There can be important consequences from weak solar cycles; especially, if they are part of a long-term pattern. First, this particular weak solar cycle has resulted in rather benign “space weather” in recent times with generally weaker-than-normal geomagnetic storms. By all Earth-based measures of geomagnetic and geoeffective solar activity, this cycle has been extremely quiet. However, while a weak solar cycle does suggest strong solar storms will occur less often than during stronger and more active cycles, it does not rule them out entirely. In fact, the famous "superstorm" Carrington Event of 1859 occurred during a weak solar cycle (number 10). In addition, there is some evidence that most large events such as strong solar flares and significant geomagnetic storms tend to occur in the declining phase of the solar cycle. In other words, there is still a chance for significant solar activity in the months and years ahead.
Second, it is pretty well understood that solar activity has a direct impact on temperatures at very high altitudes in a part of the Earth’s atmosphere called the thermosphere. This is the biggest layer of the Earth’s atmosphere which lies directly above the mesosphere and below the exosphere. Thermospheric temperatures increase with altitude due to absorption of highly energetic solar radiation and are highly dependent on solar activity.
Finally, if history is any guide, it is safe to say that weak solar activity for a very prolonged period of time (several decades) can have a cooling impact on global temperatures in the troposphere which is the bottom-most layer of Earth’s atmosphere - and where we all live. There have been two notable historical periods with decades-long episodes of low solar activity. The first period is known as the “Maunder Minimum”, named after the solar astronomer Edward Maunder, and it lasted from around 1645 to 1715. The second one is referred to as the “Dalton Minimum”, named for the English meteorologist John Dalton, and it lasted from about 1790 to 1830 (above).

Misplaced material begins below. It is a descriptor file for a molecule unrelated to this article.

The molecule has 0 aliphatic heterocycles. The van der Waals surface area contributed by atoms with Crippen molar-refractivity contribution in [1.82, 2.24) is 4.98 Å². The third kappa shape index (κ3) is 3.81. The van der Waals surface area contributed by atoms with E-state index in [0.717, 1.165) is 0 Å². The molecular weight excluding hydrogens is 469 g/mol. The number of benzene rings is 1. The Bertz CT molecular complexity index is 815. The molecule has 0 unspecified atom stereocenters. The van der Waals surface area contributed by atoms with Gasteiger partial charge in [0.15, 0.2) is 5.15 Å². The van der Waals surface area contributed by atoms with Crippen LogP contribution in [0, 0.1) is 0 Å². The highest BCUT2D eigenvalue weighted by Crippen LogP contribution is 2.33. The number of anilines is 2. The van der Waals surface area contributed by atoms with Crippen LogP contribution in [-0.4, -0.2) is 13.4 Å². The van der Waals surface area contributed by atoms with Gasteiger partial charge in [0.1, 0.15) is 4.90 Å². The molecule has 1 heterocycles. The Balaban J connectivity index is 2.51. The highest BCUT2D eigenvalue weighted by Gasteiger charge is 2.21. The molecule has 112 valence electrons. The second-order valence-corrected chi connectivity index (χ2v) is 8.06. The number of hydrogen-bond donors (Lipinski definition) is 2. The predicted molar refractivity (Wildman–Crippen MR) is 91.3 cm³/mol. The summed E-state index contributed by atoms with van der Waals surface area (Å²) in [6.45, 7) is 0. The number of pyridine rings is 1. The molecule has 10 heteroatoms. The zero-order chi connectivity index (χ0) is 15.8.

Both of these historical periods coincided with colder-than-normal global temperatures in an era that is now referred to by many scientists as the “Little Ice Age”. One of the reasons prolonged periods of weak solar activity may be associated with colder global temperatures has to do with a complicated relationship between solar activity, cosmic rays, and clouds on Earth. Research studies in recent years have found that in times of low solar activity - where solar winds are typically weak - more cosmic rays reach the Earth’s atmosphere which, in turn, has been found to lead to an increase in certain types of clouds that can act to cool the Earth.
This historically weak solar cycle continues the recent downward trend in sunspot cycle strength that began over thirty years ago during solar cycle 22. If this trend continues for the next few cycles, then there would likely be increasing talk of another “grand minimum” for the sun which correlates to an extended decades-long period of low solar activity. Some solar scientists are already predicting that the next solar cycle will be even weaker than this current one which has been historically weak. However, it is just too early for high confidence in those predictions since many solar scientists believe that the best predictor of future solar cycle strength involves activity at the sun’s poles during a solar minimum phase – something we are now rapidly approaching – and the nearly blank look to the sun is likely to become more and more frequent in the months to come.
Meteorologist Paul Dorian